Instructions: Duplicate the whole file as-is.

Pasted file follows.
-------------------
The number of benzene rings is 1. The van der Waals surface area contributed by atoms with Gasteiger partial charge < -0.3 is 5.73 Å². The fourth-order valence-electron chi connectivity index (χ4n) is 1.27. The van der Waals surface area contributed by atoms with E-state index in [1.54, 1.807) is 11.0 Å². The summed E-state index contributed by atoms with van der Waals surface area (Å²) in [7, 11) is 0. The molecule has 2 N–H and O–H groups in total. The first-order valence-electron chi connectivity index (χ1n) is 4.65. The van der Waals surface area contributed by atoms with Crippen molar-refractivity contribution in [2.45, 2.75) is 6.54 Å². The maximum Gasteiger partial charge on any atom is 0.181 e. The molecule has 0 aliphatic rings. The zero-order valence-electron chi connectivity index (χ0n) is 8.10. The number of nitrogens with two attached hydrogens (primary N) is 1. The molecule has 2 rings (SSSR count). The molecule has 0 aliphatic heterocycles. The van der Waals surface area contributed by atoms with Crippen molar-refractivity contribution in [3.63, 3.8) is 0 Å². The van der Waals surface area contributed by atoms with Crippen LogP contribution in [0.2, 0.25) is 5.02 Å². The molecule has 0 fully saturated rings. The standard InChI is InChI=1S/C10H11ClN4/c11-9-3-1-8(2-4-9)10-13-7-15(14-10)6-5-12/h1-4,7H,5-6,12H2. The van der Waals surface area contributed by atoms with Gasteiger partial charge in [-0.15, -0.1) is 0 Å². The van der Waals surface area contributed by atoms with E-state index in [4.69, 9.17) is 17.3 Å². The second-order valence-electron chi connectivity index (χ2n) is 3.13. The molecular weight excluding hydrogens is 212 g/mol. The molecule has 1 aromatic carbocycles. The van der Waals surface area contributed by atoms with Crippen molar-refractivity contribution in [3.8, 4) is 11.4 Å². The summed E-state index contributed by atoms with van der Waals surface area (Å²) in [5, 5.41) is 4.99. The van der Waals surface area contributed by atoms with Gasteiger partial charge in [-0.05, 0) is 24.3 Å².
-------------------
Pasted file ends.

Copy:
The number of benzene rings is 1. The van der Waals surface area contributed by atoms with Gasteiger partial charge < -0.3 is 5.73 Å². The fourth-order valence-electron chi connectivity index (χ4n) is 1.27. The van der Waals surface area contributed by atoms with E-state index in [1.54, 1.807) is 11.0 Å². The summed E-state index contributed by atoms with van der Waals surface area (Å²) in [7, 11) is 0. The molecule has 2 N–H and O–H groups in total. The first-order valence-electron chi connectivity index (χ1n) is 4.65. The van der Waals surface area contributed by atoms with Crippen molar-refractivity contribution in [2.45, 2.75) is 6.54 Å². The maximum Gasteiger partial charge on any atom is 0.181 e. The molecule has 0 aliphatic rings. The zero-order valence-electron chi connectivity index (χ0n) is 8.10. The number of nitrogens with two attached hydrogens (primary N) is 1. The molecule has 2 rings (SSSR count). The molecule has 0 aliphatic heterocycles. The van der Waals surface area contributed by atoms with Crippen molar-refractivity contribution in [3.63, 3.8) is 0 Å². The van der Waals surface area contributed by atoms with Crippen LogP contribution in [0.2, 0.25) is 5.02 Å². The molecule has 0 fully saturated rings. The standard InChI is InChI=1S/C10H11ClN4/c11-9-3-1-8(2-4-9)10-13-7-15(14-10)6-5-12/h1-4,7H,5-6,12H2. The van der Waals surface area contributed by atoms with Gasteiger partial charge in [-0.15, -0.1) is 0 Å². The van der Waals surface area contributed by atoms with E-state index in [4.69, 9.17) is 17.3 Å². The second-order valence-electron chi connectivity index (χ2n) is 3.13. The molecular weight excluding hydrogens is 212 g/mol. The molecule has 1 aromatic carbocycles. The van der Waals surface area contributed by atoms with Crippen molar-refractivity contribution in [3.8, 4) is 11.4 Å². The summed E-state index contributed by atoms with van der Waals surface area (Å²) in [5, 5.41) is 4.99. The van der Waals surface area contributed by atoms with Gasteiger partial charge in [-0.05, 0) is 24.3 Å².